by Jasper Ridley ‧ RELEASE DATE: Nov. 23, 1998
This new biography will refine our portrait of a 20th-century dictator. It has been Mussolini's great historical fortune that he shared the stage with Hitler and Stalin. Overshadowed by the barbarism of his two contemporaries, Mussolini has reaped the benefit of appearing benign while Hitler and Stalin continue to battle for supreme title of the 20th century's worst dictator. Another historical anomaly was that Mussolini was initially praised by many Western leaders, most warmly by Winston Churchill and influential persons in the US. Ridley, a lawyer and author of more than 15 historical biographies, shares these opinions. Ridley correctly admonishes an earlier historiographical and political tradition that saw Mussolini as a mere buffoon, gesturing wildly during his many balcony speeches. No buffoon remains in power for two decades. This is a more nuanced portrait, showing Mussolini hesitant and undecided at times, willing to cooperate with other governments when it suited his designs. Of particular value is Ridley's description of Mussolini's early life and career, usually given short--shrift in other biographies of the dictator. A full third of the book is devoted to these early years, including information on his family, education, war experience, and eventual expulsion from the Italian Socialist Party for advocating intervention in the Great War. Mussolini was a complex and often contradictory man, as exemplified by his early political career as a revolutionary socialist. But Ridley is sometimes overly sympathetic with his subject: fascist violence is not depicted in its full savagery, while antifascists who attempted to assassinate the dictator are called ""terrorists"" (without the accompanying ironic quotes). Although the fascist regime cannot claim the number of victims destroyed by Stalin or Hitler, fascists were skilled in the political use of violence and terror, having the distinction of organizing the first death squads, the infamous Blackshirts, or squadristi. The writing here is sometimes dry and particularly British. Still, though not without its flaws, this is a valuable introduction to Mussolini.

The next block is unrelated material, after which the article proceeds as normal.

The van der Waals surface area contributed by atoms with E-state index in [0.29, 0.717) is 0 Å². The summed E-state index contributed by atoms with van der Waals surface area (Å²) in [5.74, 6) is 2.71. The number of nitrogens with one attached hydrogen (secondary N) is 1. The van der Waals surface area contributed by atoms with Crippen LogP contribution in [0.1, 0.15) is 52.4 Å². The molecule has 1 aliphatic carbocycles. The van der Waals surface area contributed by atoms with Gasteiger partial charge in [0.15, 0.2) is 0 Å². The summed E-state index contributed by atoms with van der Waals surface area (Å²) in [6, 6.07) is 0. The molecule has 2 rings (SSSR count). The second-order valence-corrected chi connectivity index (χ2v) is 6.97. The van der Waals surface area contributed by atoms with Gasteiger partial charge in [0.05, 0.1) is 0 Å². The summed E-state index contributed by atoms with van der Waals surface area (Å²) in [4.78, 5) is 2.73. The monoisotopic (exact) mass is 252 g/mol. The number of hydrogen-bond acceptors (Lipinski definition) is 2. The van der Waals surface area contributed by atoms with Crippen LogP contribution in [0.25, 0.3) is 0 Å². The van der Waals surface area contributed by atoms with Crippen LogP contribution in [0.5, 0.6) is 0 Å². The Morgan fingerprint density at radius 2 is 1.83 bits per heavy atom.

Pub Date: Nov. 23, 1998
Page Count: 448
Publisher: St. Martin's
Review Posted Online: N/A
Kirkus Reviews Issue: Oct. 1, 1998
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